Why Fossil Nerds Are Pissed Right Now

Press/Media: Press / Media

Description

The smash hit Netflix documentary “Unknown: Cave of Bones” has kicked off an all-out science brawl. The film makes extraordinary claims about a strange ape-like creature that lived hundreds of thousands of years ago — claims that rewrite what it means to be human. But some scientists are pushing back, saying that at this point, these extraordinary claims aren’t backed up by extraordinary evidence. So, what’s going on? Is “Cave of Bones” a Cave of Lies? We chat to the man at the center of the controversy, National Geographic Explorer In Residence Lee Berger, as well as a couple of the scientists pushing back against his work: Professor Andy Herries and Associate Professor Jamie Hodgkins.

 

Find our transcript here: https://bit.ly/ScienceVSCaveOfBones 

 

Chapters

In this episode, we cover:

 

(00:00) ‘Cave of Bones’ is a hit!

(02:55) Lee Berger, Explorer in Residence

(07:10) Meet Homo naledi

(14:09) Extraordinary claims

(20:54) The media campaign and the backlash

(25:16) The evidence for burial

(32:00) The evidence for rock art

(40:54) Cave of Insufficient Evidence?

 

This episode was produced by Joel Werner, with help from Wendy Zukerman, Michelle Dang, Rose Rimler, and Nick DelRose. We’re edited by Blythe Terrell. Fact checking by Diane Kelly. Mix and sound design by Bumi Hidaka. Music written by Bobby Lord, Emma Munger, Peter Leonard, So Wylie, and Bumi Hidaka. Thanks to all the researchers we spoke to including Dr Bridget Alex, Professor Michael Petraglia, Dr Kimberly Foecke, Dr Sven Ouzman, Dr Elizabeth Grace Veatch, Dr Flint Dibble, Professor Tim White, and Professor Bernard Wood. And a big thank you to Lindsey Cherner, Jill Harris, Jack Weinstein, Katie Vines, the Zukerman Family and Joseph Lavelle Wilson. 

Period28 Oct 2023

Media contributions

1

Media contributions

  • TitleWhy Fossil Nerds Are Pissed Right Now
    Degree of recognitionInternational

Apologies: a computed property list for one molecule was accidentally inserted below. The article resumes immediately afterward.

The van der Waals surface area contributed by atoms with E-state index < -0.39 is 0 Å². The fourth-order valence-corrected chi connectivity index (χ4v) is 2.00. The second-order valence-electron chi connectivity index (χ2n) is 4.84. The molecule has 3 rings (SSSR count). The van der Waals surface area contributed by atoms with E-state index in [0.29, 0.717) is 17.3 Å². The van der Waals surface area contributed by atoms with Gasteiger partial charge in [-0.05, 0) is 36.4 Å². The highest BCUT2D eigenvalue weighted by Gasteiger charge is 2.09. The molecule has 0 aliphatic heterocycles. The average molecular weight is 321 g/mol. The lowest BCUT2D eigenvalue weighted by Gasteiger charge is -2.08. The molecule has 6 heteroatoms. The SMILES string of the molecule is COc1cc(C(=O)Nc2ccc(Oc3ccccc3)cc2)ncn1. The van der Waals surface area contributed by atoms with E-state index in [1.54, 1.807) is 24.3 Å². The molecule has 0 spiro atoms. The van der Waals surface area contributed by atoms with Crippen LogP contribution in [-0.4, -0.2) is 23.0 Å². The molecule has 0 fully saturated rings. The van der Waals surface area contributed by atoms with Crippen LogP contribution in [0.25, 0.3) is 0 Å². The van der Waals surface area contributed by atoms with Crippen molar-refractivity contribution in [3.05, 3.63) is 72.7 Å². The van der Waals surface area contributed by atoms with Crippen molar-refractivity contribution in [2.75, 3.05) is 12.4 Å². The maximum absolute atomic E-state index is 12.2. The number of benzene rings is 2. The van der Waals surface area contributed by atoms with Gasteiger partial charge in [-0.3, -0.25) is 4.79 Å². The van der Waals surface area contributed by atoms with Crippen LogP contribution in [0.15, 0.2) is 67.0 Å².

Media name/outletScience VS - Gimlet media
    Media typeWeb
    Duration/Length/Size49:10
    Country/TerritoryAustralia
    Date28/10/23
    DescriptionThe smash hit Netflix documentary “Unknown: Cave of Bones” has kicked off an all-out science brawl. The film makes extraordinary claims about a strange ape-like creature that lived hundreds of thousands of years ago — claims that rewrite what it means to be human. But some scientists are pushing back, saying that at this point, these extraordinary claims aren’t backed up by extraordinary evidence. So, what’s going on? Is “Cave of Bones” a Cave of Lies? We chat to the man at the center of the controversy, National Geographic Explorer In Residence Lee Berger, as well as a couple of the scientists pushing back against his work: Professor Andy Herries and Associate Professor Jamie Hodgkins.



    Find our transcript here: https://bit.ly/ScienceVSCaveOfBones



    Chapters:

    In this episode, we cover:



    (00:00) ‘Cave of Bones’ is a hit!

    (02:55) Lee Berger, Explorer in Residence

    (07:10) Meet Homo naledi

    (14:09) Extraordinary claims

    (20:54) The media campaign and the backlash

    (25:16) The evidence for burial

    (32:00) The evidence for rock art

    (40:54) Cave of Insufficient Evidence?



    This episode was produced by Joel Werner, with help from Wendy Zukerman, Michelle Dang, Rose Rimler, and Nick DelRose. We’re edited by Blythe Terrell. Fact checking by Diane Kelly. Mix and sound design by Bumi Hidaka. Music written by Bobby Lord, Emma Munger, Peter Leonard, So Wylie, and Bumi Hidaka. Thanks to all the researchers we spoke to including Dr Bridget Alex, Professor Michael Petraglia, Dr Kimberly Foecke, Dr Sven Ouzman, Dr Elizabeth Grace Veatch, Dr Flint Dibble, Professor Tim White, and Professor Bernard Wood. And a big thank you to Lindsey Cherner, Jill Harris, Jack Weinstein, Katie Vines, the Zukerman Family and Joseph Lavelle Wilson.
    Producer/AuthorJoel Werner and Wendy Zukerman
    URLhttps://gimletmedia.com/shows/science-vs/gmhnabdo/why-fossil-nerds-are-pissed-right-now
    PersonsSven Ouzman

Keywords

  • Palaeoanthropology
  • Archaeology
  • Homo naledi
  • Fossil
  • South Africa
  • Burial
  • Rock Art